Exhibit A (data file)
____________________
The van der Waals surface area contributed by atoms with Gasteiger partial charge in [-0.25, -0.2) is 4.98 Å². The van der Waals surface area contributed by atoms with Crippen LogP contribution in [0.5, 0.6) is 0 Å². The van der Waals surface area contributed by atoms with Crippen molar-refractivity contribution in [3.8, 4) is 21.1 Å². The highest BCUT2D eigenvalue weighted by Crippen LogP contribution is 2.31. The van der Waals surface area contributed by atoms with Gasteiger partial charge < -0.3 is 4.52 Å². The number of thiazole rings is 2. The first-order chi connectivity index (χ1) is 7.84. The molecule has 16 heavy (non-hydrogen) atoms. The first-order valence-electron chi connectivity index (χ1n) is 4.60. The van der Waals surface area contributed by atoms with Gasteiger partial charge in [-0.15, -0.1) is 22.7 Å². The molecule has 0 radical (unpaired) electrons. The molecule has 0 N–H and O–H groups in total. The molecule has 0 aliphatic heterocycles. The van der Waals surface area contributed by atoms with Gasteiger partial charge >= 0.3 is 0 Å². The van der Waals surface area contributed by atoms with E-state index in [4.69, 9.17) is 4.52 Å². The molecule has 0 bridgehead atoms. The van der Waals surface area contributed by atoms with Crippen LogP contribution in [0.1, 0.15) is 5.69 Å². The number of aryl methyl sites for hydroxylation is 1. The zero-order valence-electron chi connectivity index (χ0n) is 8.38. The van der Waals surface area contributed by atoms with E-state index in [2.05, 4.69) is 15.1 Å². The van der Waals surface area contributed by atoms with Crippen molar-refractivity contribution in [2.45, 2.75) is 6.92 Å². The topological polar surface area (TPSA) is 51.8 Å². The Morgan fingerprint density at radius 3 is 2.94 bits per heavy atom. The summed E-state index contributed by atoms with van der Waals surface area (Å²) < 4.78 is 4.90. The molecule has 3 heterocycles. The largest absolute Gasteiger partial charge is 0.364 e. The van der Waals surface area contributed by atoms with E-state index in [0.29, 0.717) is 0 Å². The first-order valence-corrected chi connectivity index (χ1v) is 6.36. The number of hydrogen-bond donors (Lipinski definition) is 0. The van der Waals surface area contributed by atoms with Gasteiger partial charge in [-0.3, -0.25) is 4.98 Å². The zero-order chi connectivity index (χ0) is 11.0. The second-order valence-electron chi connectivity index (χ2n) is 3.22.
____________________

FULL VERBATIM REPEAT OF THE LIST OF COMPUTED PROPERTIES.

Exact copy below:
The van der Waals surface area contributed by atoms with Gasteiger partial charge in [-0.25, -0.2) is 4.98 Å². The van der Waals surface area contributed by atoms with Crippen LogP contribution in [0.5, 0.6) is 0 Å². The van der Waals surface area contributed by atoms with Crippen molar-refractivity contribution in [3.8, 4) is 21.1 Å². The highest BCUT2D eigenvalue weighted by Crippen LogP contribution is 2.31. The van der Waals surface area contributed by atoms with Gasteiger partial charge < -0.3 is 4.52 Å². The number of thiazole rings is 2. The first-order chi connectivity index (χ1) is 7.84. The molecule has 16 heavy (non-hydrogen) atoms. The first-order valence-electron chi connectivity index (χ1n) is 4.60. The van der Waals surface area contributed by atoms with Gasteiger partial charge in [-0.15, -0.1) is 22.7 Å². The molecule has 0 radical (unpaired) electrons. The molecule has 0 N–H and O–H groups in total. The molecule has 0 aliphatic heterocycles. The van der Waals surface area contributed by atoms with Gasteiger partial charge >= 0.3 is 0 Å². The van der Waals surface area contributed by atoms with E-state index in [4.69, 9.17) is 4.52 Å². The molecule has 0 bridgehead atoms. The van der Waals surface area contributed by atoms with Crippen LogP contribution in [0.1, 0.15) is 5.69 Å². The number of aryl methyl sites for hydroxylation is 1. The zero-order valence-electron chi connectivity index (χ0n) is 8.38. The van der Waals surface area contributed by atoms with E-state index in [2.05, 4.69) is 15.1 Å². The van der Waals surface area contributed by atoms with Crippen molar-refractivity contribution in [2.45, 2.75) is 6.92 Å². The topological polar surface area (TPSA) is 51.8 Å². The Morgan fingerprint density at radius 3 is 2.94 bits per heavy atom. The summed E-state index contributed by atoms with van der Waals surface area (Å²) < 4.78 is 4.90. The molecule has 3 heterocycles. The largest absolute Gasteiger partial charge is 0.364 e. The van der Waals surface area contributed by atoms with E-state index in [0.29, 0.717) is 0 Å². The first-order valence-corrected chi connectivity index (χ1v) is 6.36. The number of hydrogen-bond donors (Lipinski definition) is 0. The van der Waals surface area contributed by atoms with Gasteiger partial charge in [-0.3, -0.25) is 4.98 Å². The zero-order chi connectivity index (χ0) is 11.0. The second-order valence-electron chi connectivity index (χ2n) is 3.22.